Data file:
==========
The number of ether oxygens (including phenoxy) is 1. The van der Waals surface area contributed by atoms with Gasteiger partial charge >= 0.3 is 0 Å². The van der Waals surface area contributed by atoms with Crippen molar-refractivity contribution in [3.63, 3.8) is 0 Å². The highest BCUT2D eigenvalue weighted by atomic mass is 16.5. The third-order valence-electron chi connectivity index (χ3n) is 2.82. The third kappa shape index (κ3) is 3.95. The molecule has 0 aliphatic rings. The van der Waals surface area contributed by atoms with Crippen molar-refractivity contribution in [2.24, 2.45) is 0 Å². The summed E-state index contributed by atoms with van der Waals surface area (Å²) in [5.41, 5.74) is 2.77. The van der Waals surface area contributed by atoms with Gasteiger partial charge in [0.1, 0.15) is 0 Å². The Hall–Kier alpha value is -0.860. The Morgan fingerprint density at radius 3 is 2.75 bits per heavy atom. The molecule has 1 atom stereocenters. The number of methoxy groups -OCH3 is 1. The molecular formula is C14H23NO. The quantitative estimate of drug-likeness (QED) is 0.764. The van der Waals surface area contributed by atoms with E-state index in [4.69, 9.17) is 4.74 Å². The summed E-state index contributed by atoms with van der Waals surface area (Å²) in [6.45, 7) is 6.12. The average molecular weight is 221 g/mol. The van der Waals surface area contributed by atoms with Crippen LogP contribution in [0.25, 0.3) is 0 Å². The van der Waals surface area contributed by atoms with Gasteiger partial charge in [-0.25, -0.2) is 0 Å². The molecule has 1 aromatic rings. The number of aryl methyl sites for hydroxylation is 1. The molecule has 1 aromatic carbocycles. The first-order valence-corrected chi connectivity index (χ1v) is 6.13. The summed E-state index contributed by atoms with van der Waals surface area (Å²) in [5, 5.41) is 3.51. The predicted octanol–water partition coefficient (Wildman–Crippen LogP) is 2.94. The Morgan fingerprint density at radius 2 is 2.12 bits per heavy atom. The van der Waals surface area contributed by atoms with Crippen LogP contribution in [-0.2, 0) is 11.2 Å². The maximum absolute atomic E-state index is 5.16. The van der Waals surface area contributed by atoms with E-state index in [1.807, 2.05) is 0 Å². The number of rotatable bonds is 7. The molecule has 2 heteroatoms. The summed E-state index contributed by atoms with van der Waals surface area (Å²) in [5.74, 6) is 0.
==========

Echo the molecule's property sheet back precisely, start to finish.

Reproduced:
The number of ether oxygens (including phenoxy) is 1. The van der Waals surface area contributed by atoms with Gasteiger partial charge >= 0.3 is 0 Å². The van der Waals surface area contributed by atoms with Crippen molar-refractivity contribution in [3.63, 3.8) is 0 Å². The highest BCUT2D eigenvalue weighted by atomic mass is 16.5. The third-order valence-electron chi connectivity index (χ3n) is 2.82. The third kappa shape index (κ3) is 3.95. The molecule has 0 aliphatic rings. The van der Waals surface area contributed by atoms with Crippen molar-refractivity contribution in [2.24, 2.45) is 0 Å². The summed E-state index contributed by atoms with van der Waals surface area (Å²) in [5.41, 5.74) is 2.77. The van der Waals surface area contributed by atoms with Gasteiger partial charge in [0.1, 0.15) is 0 Å². The Hall–Kier alpha value is -0.860. The Morgan fingerprint density at radius 3 is 2.75 bits per heavy atom. The molecule has 1 atom stereocenters. The number of methoxy groups -OCH3 is 1. The molecular formula is C14H23NO. The quantitative estimate of drug-likeness (QED) is 0.764. The van der Waals surface area contributed by atoms with E-state index in [4.69, 9.17) is 4.74 Å². The summed E-state index contributed by atoms with van der Waals surface area (Å²) in [6.45, 7) is 6.12. The average molecular weight is 221 g/mol. The van der Waals surface area contributed by atoms with Crippen LogP contribution in [0.25, 0.3) is 0 Å². The van der Waals surface area contributed by atoms with Gasteiger partial charge in [-0.25, -0.2) is 0 Å². The molecule has 1 aromatic rings. The number of aryl methyl sites for hydroxylation is 1. The molecule has 1 aromatic carbocycles. The first-order valence-corrected chi connectivity index (χ1v) is 6.13. The summed E-state index contributed by atoms with van der Waals surface area (Å²) in [5, 5.41) is 3.51. The predicted octanol–water partition coefficient (Wildman–Crippen LogP) is 2.94. The Morgan fingerprint density at radius 2 is 2.12 bits per heavy atom. The van der Waals surface area contributed by atoms with Crippen LogP contribution in [-0.2, 0) is 11.2 Å². The maximum absolute atomic E-state index is 5.16. The van der Waals surface area contributed by atoms with E-state index in [1.807, 2.05) is 0 Å². The number of rotatable bonds is 7. The molecule has 2 heteroatoms. The summed E-state index contributed by atoms with van der Waals surface area (Å²) in [5.74, 6) is 0.